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Mars

The devil is in the dust

Naturevolume 424pages10081009 (2003) | Download Citation

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Mars is a highly dynamic planet — at least as far as dust is concerned. A better knowledge of how dust is lofted into the atmosphere will help to untangle the complex evolutionary history of the planet's surface.

New laboratory work by Greeley et al.1 and numerical flow simulations by Toigo et al.2, both appearing in the Journal of Geophysical Research, provide insights into the role of 'dust devils' in injecting dust into the martian atmosphere.

Dust transport is a key to the long-term evolution of the martian surface, much of which has undergone episodes of erosion, deposition, burial and exhumation over the past four billion years3. Although flowing water is believed to be responsible for some of this surface change, lifting and redistribution of dust by wind has had an important role over that entire period, and may be the largest factor today. Suspended dust also influences atmospheric dynamics by absorbing solar radiation, efficiently heating the thin atmosphere and thereby contributing to the driving of large-scale winds. Atmospheric dust content has a seasonal maximum when Mars is closest to the Sun, but the maximum dust load varies from one seasonal cycle to the next. Occasionally, large dust storms develop in several areas simultaneously, spreading a dense pall over the planet and obscuring much of the surface for weeks at a time4.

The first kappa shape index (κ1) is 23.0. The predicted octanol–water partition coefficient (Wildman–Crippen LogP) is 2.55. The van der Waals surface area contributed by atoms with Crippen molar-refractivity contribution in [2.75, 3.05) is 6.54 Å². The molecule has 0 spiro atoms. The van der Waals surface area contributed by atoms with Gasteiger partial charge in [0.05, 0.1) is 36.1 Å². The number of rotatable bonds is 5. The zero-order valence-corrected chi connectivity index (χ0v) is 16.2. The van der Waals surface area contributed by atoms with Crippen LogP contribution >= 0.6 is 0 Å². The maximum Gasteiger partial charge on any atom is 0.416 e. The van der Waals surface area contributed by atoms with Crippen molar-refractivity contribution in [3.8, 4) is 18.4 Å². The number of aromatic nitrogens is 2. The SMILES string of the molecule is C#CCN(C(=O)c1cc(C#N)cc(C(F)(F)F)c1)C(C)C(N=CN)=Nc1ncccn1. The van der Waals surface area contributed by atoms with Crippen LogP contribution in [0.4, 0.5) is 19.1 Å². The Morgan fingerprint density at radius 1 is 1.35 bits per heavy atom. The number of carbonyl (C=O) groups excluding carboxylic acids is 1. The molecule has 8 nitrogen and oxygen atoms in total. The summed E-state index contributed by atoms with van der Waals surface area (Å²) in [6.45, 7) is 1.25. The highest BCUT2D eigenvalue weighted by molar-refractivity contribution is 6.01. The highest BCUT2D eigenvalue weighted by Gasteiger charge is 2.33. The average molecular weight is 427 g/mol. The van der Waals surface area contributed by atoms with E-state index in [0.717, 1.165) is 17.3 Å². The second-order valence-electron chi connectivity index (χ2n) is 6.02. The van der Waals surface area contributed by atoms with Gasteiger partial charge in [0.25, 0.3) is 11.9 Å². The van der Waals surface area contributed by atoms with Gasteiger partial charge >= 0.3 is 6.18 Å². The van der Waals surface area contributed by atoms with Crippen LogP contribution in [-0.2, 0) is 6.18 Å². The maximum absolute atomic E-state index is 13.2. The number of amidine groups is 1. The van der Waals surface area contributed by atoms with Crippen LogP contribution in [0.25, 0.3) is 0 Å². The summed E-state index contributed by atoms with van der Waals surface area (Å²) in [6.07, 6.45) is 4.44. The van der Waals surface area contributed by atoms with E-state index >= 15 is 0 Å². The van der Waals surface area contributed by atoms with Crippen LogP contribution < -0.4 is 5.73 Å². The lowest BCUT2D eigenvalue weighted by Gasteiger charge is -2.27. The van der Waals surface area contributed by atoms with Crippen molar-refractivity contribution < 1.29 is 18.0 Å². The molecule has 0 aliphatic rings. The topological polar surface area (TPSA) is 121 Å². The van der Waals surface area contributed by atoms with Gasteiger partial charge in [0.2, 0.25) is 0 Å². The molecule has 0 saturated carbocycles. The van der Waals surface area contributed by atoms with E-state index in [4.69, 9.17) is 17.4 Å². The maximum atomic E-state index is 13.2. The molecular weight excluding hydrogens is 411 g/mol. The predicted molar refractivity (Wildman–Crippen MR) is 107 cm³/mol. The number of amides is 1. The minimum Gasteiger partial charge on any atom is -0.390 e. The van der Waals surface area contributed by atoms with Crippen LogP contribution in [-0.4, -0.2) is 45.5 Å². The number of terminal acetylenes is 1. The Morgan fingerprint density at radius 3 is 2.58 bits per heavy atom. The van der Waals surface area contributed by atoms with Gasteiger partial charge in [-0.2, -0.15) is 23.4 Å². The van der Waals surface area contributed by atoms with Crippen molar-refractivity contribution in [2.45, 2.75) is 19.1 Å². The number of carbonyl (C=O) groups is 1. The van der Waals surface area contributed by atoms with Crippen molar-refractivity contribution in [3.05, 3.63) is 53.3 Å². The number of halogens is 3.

Computer models of Mars' atmospheric general circulation do a reasonable job of simulating the dynamics of the dust-laden atmosphere5,6, but they are constrained by our limited understanding of how dust is lifted from the surface. The stress exerted on the surface by wind can lift dust particles into suspension. Because of the low atmospheric density, the minimum threshold wind speed for lifting is an order of magnitude larger on Mars than on Earth. Moreover, dust particles (of diameter less than 60 μm) require much stronger winds for lifting than do small, sand-size particles (roughly 60–200 μm), because inter-particle cohesion effectively locks the smaller dust particles into the surface. Dust is injected into the atmosphere when sand-size particles are lifted and hop or 'saltate' along the ground, knocking the dust particles into suspension7. This mechanism requires the coexistence of dust and sand-size particles, and martian surface wind speeds in excess of 30 m s−1. Such high wind speeds are relatively rare, and sand-size particles may not be very widespread. Nevertheless, large dust storms are remarkably common. More than 5,000 have been observed during two martian annual cycles in images obtained with the Mars Orbiter Camera on board the Mars Global Surveyor orbiter8.